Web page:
After discussing which issues we tried to solve by introducing agile practices to manage a remote development team, using User Stories to be able to compare requirements and building a Backlog for ruthless prioritizing I want to share our learnings about agile estimation of User Stories.
As you might have experienced, estimating the time required to build a certain piece of functionality is not easy. Either you have no clue and guess “3 days” or you have a feeling it will take around “4 hours”. Now what if that 4 hour story takes you 12 hrs or more? Maybe you know you’re too optimistic so you conservatively estimate 8 hrs. But it still ends up taking you 12 hrs. In fact, the longer you’ve been a developer the more you’ll come to realize that your time estimate is hardly ever right!
We Cannot Know in Advance How Fast Our Work Will Progress
The main problem I see with estimating duration is that we usually do not have “ideal” days. Our work gets disturbed by IM, email, colleagues walking by, etc. Sometimes we have good days where we crank out the most complex algorithm in minutes and sometimes we have days where even writing “Hello World” in our favorite programming language would take us an hour or more. As the impact of interruptions is very hard to measure and we cannot rely on how our day goes we’re hardly able to tell how long a certain task will take.
Estimation of Size is More Natural
So, how do you predict the real, productive development time of a developer? How do you estimate the time needed to implement a non-trivial change? We were bad at it – as bad as nearly everyone I know. As Mike Cohn explains very vividly in Agile Estimating & Planning, humans seem to be much better in estimating the size of something rather than estimating durations. Leveraging this idea leads to estimation of tasks in terms of “size” or “complexity” rather than “hours to complete”. You might start defining “size” as something like “ideal programmer days” (how long would it take an experienced developer to implement it, if he wouldn’t be disturbed or face any unexpected issues). Later on, the measure of size can be made completely abstract – based only upon comparing one task to those you’ve already estimated. Hmm, that sounds strange. So how did we do it?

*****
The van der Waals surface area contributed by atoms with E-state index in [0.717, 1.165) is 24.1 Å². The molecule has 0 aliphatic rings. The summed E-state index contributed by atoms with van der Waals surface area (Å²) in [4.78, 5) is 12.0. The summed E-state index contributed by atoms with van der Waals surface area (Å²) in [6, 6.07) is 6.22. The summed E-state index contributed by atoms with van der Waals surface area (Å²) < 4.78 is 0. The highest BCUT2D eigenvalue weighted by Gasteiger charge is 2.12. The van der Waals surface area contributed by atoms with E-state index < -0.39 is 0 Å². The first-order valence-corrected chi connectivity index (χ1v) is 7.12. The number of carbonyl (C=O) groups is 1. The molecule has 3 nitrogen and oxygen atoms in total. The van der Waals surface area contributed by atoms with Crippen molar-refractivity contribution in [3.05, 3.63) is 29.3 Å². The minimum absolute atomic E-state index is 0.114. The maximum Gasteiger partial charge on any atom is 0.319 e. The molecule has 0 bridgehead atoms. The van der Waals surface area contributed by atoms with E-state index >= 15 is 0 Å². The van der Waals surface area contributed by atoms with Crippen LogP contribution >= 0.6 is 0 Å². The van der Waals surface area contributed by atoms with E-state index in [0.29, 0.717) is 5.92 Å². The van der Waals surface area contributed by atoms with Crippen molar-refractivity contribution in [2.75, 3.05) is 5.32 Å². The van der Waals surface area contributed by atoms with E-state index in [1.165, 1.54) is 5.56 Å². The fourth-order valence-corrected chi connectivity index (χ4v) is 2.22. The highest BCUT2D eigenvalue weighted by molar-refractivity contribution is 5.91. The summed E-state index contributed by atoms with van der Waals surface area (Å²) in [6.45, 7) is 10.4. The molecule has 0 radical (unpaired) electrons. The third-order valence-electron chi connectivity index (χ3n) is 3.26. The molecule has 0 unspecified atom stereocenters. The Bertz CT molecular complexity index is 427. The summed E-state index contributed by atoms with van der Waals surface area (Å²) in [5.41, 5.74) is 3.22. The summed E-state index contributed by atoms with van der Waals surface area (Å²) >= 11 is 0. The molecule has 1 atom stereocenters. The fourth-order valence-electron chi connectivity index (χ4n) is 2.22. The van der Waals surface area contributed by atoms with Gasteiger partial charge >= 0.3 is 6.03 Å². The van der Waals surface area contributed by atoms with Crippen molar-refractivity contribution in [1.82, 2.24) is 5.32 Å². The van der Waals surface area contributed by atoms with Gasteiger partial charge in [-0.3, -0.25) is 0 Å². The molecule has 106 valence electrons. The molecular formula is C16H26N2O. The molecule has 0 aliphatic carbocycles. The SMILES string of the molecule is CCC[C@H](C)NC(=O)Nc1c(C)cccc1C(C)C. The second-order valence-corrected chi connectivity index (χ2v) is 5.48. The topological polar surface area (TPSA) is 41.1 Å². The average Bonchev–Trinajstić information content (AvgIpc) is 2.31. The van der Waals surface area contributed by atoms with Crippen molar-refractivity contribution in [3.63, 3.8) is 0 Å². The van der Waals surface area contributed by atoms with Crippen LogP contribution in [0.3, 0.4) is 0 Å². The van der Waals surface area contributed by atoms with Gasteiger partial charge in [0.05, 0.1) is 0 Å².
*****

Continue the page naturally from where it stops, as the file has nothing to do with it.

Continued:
Estimation of Size by Comparison
Instead of asking the lead developer to give an estimation on when he would be able to deliver a User Story, I only asked him: “How big do you think this story is compared to that one”. At first, it was quite strange to him to give an estimation that way and he always tried to tell me how long it would take him to deliver, but I didn’t want to hear that. I only wanted to compare the “size” of the stories.
Comparing the current tasks at hand with what we were able to achieve earlier led us to the last agile practice we introduced: Velocity.